Springtime has brought lit readings galore to the Bay Area. Here's just a smattering of excellent readings, book launches, and poetry events happening across the region.
Thursday, April 7: Rob Spillman at Green Apple Books, SF
Soon after the fall of the Berlin Wall in 1989, Rob Spillman and his wife Elisa Schappell (you probably recognize them as editors at Tin House magazine) moved from New York City to Berlin. The young couple, both aspiring writers, wanted to live bohemian lifestyles infused with art, love, and political passion. Spillman, who lived in Berlin as a child, reveals a second motive in his new memoir All Tomorrow's Parties. "I was hoping that Berlin would welcome me back like a long-lost native son." Fueled by absinthe and Sonic Youth's Daydream Nation, Spillman searches for art and meaning in Europe, "with amplified emotions you feel only in your twenties, when you are wildly changeable even as your artistic opinions are set in stone." Does Berlin welcome the son back with open arms? Read the book to find out. Details here
Saturday, April 9: Daring to Write: Contemporary Narratives from Dominican Women at Modern Times, SF
Edited by Erika M. Martinez, Daring to Write offers 25 essays, memoirs, novel excerpts and poems by Dominican women and women of Dominican descent living in the United States. We've all read Julia Alvaraz, who wrote the foreword, but what about lesser known Dominican writers like Angie Cruz and Nelly Rosario, not to mention emerging writers just being published for the first time? These are voices whose time has come. The reading at Modern Times features Martinez along with contributor Yalitza Ferreras, a 2014-15 Steinbeck Fellow at San Jose State University. Details here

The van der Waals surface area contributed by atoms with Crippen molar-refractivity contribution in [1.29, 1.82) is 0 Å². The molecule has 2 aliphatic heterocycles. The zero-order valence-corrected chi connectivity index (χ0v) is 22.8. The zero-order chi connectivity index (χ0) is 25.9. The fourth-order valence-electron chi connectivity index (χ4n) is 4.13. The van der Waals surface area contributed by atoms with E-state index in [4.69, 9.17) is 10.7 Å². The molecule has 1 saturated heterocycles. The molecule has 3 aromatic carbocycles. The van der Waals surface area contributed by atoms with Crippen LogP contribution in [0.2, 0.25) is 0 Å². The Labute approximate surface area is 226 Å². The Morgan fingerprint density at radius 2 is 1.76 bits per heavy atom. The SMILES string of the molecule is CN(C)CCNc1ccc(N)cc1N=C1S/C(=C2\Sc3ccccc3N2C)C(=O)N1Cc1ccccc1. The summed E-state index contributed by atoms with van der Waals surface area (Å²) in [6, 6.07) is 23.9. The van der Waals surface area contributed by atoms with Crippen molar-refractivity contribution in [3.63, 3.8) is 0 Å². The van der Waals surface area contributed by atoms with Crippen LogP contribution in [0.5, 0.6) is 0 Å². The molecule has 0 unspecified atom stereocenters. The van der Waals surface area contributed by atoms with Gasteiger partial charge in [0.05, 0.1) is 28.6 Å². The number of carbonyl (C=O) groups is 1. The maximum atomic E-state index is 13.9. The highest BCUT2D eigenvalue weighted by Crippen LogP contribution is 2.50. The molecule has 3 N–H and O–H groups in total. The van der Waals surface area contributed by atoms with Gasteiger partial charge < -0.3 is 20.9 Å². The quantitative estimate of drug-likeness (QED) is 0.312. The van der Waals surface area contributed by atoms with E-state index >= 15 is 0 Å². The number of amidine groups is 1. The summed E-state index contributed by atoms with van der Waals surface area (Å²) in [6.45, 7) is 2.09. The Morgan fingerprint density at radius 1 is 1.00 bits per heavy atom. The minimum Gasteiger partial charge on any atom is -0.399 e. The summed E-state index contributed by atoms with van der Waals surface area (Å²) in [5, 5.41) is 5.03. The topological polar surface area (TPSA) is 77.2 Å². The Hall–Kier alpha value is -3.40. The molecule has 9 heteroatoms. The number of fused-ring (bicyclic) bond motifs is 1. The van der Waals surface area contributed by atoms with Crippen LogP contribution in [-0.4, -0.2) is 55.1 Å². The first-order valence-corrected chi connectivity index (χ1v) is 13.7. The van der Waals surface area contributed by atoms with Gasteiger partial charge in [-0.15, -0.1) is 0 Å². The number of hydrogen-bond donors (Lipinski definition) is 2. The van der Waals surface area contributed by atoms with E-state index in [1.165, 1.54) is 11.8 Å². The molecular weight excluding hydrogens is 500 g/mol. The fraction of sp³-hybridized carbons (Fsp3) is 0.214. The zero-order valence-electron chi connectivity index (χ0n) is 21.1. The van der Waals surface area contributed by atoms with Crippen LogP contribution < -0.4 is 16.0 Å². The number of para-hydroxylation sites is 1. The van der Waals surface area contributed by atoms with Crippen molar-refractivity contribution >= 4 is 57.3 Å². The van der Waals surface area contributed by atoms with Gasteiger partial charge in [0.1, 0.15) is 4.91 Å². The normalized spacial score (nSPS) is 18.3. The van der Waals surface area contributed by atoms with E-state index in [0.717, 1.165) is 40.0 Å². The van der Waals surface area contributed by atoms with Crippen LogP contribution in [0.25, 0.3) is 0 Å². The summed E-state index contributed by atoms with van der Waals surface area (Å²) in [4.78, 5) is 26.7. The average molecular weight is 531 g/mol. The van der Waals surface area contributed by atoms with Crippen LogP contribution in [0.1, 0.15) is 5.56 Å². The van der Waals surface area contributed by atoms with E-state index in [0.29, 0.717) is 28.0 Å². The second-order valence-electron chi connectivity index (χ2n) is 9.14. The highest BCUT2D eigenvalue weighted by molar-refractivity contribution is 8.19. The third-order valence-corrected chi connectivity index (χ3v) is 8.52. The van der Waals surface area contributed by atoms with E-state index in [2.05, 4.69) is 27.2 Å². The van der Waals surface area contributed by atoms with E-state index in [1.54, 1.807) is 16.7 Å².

Saturday, April 9: Launch party for Work and Days by Tess Taylor at Flowerland, Albany
Farmers, so dependent on soil and water, are probably most aware out of anyone of climate change's impact on the environment. Tess Taylor perfectly captures this awareness in her latest poetry collection Work and Days. "& the radio reports how in 2050/farming Massachusetts will be like farming Georgia—/all's flux, no one can say what will grow in Georgia," Taylor muses in "Apocalypto for a Small Planet." The book's genesis came as Taylor completed a fellowship at a cottage in the Berkshires. To combat loneliness, and grief over a miscarriage, she interned on a farm in the area. The resulting 28 poems capture the experience of hands in earth, eyes to sky, all the while watching kale, broccoli, and other cash crops thrive and fail. Taylor was a finalist for a Believer Poetry Award for her first collection The Forage House, and she is the on air poetry reviewer for NPR's All Things Considered. Details here
Taylor also reads at the Albany Library on Tuesday, April 12.
Wednesday, April 13: Debut Brew with Jessica Knoll at Hopmonk Tavern, Sebastopol
A few years back, Copperfield's Book struck on a brilliant idea. Why not introduce young, debut novelists to the North Bay community by hosting them at local taverns, where people could drink beer and hear a good reading. The latest Debut Brew features Jessica Knoll, the novelist who wrote Luckiest Girl Alive, a thriller about a successful young woman tormented by memories of being gang-raped in high school. In a late March Lenny newsletter, Knoll revealed that the work of fiction was actually based on her own horrifically brutal experience of being gang-raped at the age of 15, by male students at her fancy, Ivy League prep school. A difficult story to tell, for sure, but one that makes the book's success that much more powerful. Details here